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A sometimes-irreverent look at Detroit's Boys of Summer, the Tigers, as they try to return to the top of the American League Central.

Wednesday, August 17, 2011

Like it or not, Verlander won't start against Indians on Sunday

A week ago, Jim Leyland jiggered with his rotation a bit, skipping Brad Penny for a start to get Justin Verlander on the mound during the three-game series in Cleveland.

[Here's an impressive breakdown by one Tigers fan (@spacemnkymafia on Twitter) of the potential pitching matchups the rest of the way.]

Thanks to the off day tomorrow (Thursday), he could do the same thing this time through the rotation: sit someone else, so Verlander — who'll have his normal rest in by Sunday — could throw in the series finale vs. the Indians.

But he won't. Even though Verlander offered.

"We felt like we could probably pick a couple spots to do that (give extra day), with the amount of innings he has. I don’t really know the answer. There’s all kinds of theories on that. Normally, if it works out all right, you can say it’s the rest, if it doesn’t work so well, maybe you can say the six days got him out of his rhythm. But I don’t believe in any of that. I think what you do is just (use) common sense. He’s pitched a lot, and I think you need to pick your spots, try to help him a little bit," Leyland said before Verlander's start Tuesday night.
"He’ll get six (days) this time, and I think he’ll get six one more time before the season’s over. ... At the start of this, when we figured all this out, we figured out so he could get Cleveland three out of four times, depending on what happens at the end."

Call it stubborn, or call it practical, he's not going to do it, for a couple reasons:

1) Verlander's innings are mounting. After Tuesday's 7.2 IP, he's got an MLB-high 202.2 innings thrown, currently 12 more than anyone else — almost two full starts' worth, despite only one more start in the books. "If you're good, you're going to throw a lot of innings," Leyland said a while back, "and if you're not as good, you don't throw as many. That's just the way it works."

Right now, Verlander is on pace for more than 260 innings, the most in the AL since 2003, and 20 more than his career high of 240 in 2009, which led the majors. The average single-season workload for an MLB starter is currently just slightly less than 205.

2) Don't rob Peter to pay Paul. Don't get me wrong: Like I wrote before, the Tigers have to play their best against their in-division rivals. But the Indians aren't the only AL Central team the Tigers need to be afraid of. The White Sox were a half-game behind the Indians after winning Tuesday night's 14-inning affair.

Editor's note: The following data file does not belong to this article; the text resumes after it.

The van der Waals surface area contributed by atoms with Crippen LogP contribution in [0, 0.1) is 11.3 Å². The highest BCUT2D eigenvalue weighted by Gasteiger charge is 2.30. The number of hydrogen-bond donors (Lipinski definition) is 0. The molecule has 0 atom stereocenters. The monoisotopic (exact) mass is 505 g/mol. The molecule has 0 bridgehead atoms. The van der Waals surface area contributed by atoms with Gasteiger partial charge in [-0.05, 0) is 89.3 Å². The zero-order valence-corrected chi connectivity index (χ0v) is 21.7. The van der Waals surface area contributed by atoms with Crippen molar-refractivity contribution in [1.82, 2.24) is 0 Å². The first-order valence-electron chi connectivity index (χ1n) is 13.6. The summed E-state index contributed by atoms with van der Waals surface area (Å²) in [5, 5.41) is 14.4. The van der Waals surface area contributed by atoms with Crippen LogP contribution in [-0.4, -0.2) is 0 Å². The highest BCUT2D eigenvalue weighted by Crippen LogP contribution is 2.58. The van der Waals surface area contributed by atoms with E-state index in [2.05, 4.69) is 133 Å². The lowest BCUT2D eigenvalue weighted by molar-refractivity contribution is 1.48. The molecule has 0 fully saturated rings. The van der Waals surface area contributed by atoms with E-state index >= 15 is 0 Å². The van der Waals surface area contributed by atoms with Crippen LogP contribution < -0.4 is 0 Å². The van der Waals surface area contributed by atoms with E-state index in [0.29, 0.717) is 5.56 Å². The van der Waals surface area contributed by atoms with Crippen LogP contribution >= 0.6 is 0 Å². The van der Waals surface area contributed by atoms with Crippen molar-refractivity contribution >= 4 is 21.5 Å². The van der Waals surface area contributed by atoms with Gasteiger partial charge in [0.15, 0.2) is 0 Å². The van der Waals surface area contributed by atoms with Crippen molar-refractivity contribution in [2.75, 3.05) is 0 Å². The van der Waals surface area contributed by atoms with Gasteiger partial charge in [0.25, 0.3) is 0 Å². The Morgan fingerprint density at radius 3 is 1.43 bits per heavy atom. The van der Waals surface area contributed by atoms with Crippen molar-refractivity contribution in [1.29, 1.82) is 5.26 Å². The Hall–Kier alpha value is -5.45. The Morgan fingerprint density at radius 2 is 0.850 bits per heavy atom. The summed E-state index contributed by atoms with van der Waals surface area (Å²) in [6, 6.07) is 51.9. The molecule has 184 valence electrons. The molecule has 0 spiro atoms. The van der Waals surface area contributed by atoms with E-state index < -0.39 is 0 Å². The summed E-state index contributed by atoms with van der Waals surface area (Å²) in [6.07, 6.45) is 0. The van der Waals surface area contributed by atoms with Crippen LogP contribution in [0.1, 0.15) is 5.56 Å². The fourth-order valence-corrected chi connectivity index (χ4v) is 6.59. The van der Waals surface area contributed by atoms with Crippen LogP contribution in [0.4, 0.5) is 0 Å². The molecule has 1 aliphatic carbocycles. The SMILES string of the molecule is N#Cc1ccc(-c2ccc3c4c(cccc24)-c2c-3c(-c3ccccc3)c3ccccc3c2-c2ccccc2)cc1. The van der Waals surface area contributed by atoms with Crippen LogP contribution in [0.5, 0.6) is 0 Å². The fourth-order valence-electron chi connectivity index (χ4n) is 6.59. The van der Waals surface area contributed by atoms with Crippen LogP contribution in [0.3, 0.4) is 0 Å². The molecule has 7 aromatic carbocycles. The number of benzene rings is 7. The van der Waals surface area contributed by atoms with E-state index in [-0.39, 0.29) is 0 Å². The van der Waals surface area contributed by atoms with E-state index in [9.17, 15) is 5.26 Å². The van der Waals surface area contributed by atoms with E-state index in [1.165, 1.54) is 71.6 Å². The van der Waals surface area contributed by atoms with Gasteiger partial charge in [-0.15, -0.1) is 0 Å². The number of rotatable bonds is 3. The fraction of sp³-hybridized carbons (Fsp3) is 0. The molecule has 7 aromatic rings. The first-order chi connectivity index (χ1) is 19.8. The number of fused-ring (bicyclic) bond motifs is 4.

"I think the other thing you gotta realize is that you’ve gotta win games, you’ve got to beat a lot of teams. It’s not just Cleveland. It’s not just Chicago. It’s Minnesota. It’s Oakland. It’s Tampa. It’s Baltimore. We’ve gotta win games. That’s what it boils down to," Leyland said. "Kansas City, they’re real dangerous right now. They’re playing a bunch of young guys with a whole bunch of talent that are loosey-goosey and having a good (time). We’ve gotta win games, no matter who you play, and who you pitch."

As it is, Verlander is scheduled to throw in both September series vs. the Indians, including the one at Comerica Park that concludes the regular season — unless, of course, the Tigers have it wrapped up before then. According to my (admittedly flawed) calculations, he'll pitch twice more against the Indians and Twins, and once each against the Rays, A's and Orioles.

Don't get me wrong, though. Verlander would like THREE more starts against the Indians, something he lobbied for after Tuesday's win.

"You know, a couple starts in a row, I haven't felt fantastic, but it's coming down to the last few starts here, so I just wanted to go in there and let him know that if he wanted me to go on five days, I'm more than willing, and I think I'm over that little hump that I went through, and I feel really good right now," Verlander said. "So I just gave him that option. He declined."

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